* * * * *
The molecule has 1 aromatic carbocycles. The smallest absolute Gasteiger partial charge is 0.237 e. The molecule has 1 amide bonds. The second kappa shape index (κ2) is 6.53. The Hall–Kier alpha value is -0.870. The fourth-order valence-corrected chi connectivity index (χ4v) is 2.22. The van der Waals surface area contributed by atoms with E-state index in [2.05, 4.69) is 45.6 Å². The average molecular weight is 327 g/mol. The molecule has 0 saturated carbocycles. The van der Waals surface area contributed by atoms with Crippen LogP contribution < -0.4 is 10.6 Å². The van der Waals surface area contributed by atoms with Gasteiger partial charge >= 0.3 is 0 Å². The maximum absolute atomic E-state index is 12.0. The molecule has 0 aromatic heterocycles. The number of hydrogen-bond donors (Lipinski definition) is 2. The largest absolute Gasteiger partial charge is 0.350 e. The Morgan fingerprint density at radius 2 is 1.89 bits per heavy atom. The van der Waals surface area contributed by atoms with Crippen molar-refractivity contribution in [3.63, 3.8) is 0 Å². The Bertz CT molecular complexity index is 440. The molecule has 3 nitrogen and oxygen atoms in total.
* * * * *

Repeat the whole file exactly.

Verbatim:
The molecule has 1 aromatic carbocycles. The smallest absolute Gasteiger partial charge is 0.237 e. The molecule has 1 amide bonds. The second kappa shape index (κ2) is 6.53. The Hall–Kier alpha value is -0.870. The fourth-order valence-corrected chi connectivity index (χ4v) is 2.22. The van der Waals surface area contributed by atoms with E-state index in [2.05, 4.69) is 45.6 Å². The average molecular weight is 327 g/mol. The molecule has 0 saturated carbocycles. The van der Waals surface area contributed by atoms with Crippen LogP contribution < -0.4 is 10.6 Å². The van der Waals surface area contributed by atoms with Gasteiger partial charge >= 0.3 is 0 Å². The maximum absolute atomic E-state index is 12.0. The molecule has 0 aromatic heterocycles. The number of hydrogen-bond donors (Lipinski definition) is 2. The largest absolute Gasteiger partial charge is 0.350 e. The Morgan fingerprint density at radius 2 is 1.89 bits per heavy atom. The van der Waals surface area contributed by atoms with Crippen molar-refractivity contribution in [3.63, 3.8) is 0 Å². The Bertz CT molecular complexity index is 440. The molecule has 3 nitrogen and oxygen atoms in total.